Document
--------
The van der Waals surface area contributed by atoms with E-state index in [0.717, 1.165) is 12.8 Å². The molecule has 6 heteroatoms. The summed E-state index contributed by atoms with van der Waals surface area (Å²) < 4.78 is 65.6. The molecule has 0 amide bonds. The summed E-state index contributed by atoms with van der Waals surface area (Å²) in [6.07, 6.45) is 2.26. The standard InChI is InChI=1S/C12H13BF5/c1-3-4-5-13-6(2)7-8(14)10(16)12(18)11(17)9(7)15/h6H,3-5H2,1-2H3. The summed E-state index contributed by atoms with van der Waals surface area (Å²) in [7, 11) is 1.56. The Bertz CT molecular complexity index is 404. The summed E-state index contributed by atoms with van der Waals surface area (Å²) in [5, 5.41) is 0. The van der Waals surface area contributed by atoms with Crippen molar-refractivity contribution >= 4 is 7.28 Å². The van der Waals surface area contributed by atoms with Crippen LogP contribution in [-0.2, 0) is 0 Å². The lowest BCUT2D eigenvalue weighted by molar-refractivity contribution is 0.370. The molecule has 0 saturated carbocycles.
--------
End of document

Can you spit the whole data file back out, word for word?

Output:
The van der Waals surface area contributed by atoms with E-state index in [0.717, 1.165) is 12.8 Å². The molecule has 6 heteroatoms. The summed E-state index contributed by atoms with van der Waals surface area (Å²) < 4.78 is 65.6. The molecule has 0 amide bonds. The summed E-state index contributed by atoms with van der Waals surface area (Å²) in [6.07, 6.45) is 2.26. The standard InChI is InChI=1S/C12H13BF5/c1-3-4-5-13-6(2)7-8(14)10(16)12(18)11(17)9(7)15/h6H,3-5H2,1-2H3. The summed E-state index contributed by atoms with van der Waals surface area (Å²) in [7, 11) is 1.56. The Bertz CT molecular complexity index is 404. The summed E-state index contributed by atoms with van der Waals surface area (Å²) in [5, 5.41) is 0. The van der Waals surface area contributed by atoms with Crippen molar-refractivity contribution >= 4 is 7.28 Å². The van der Waals surface area contributed by atoms with Crippen LogP contribution in [-0.2, 0) is 0 Å². The lowest BCUT2D eigenvalue weighted by molar-refractivity contribution is 0.370. The molecule has 0 saturated carbocycles.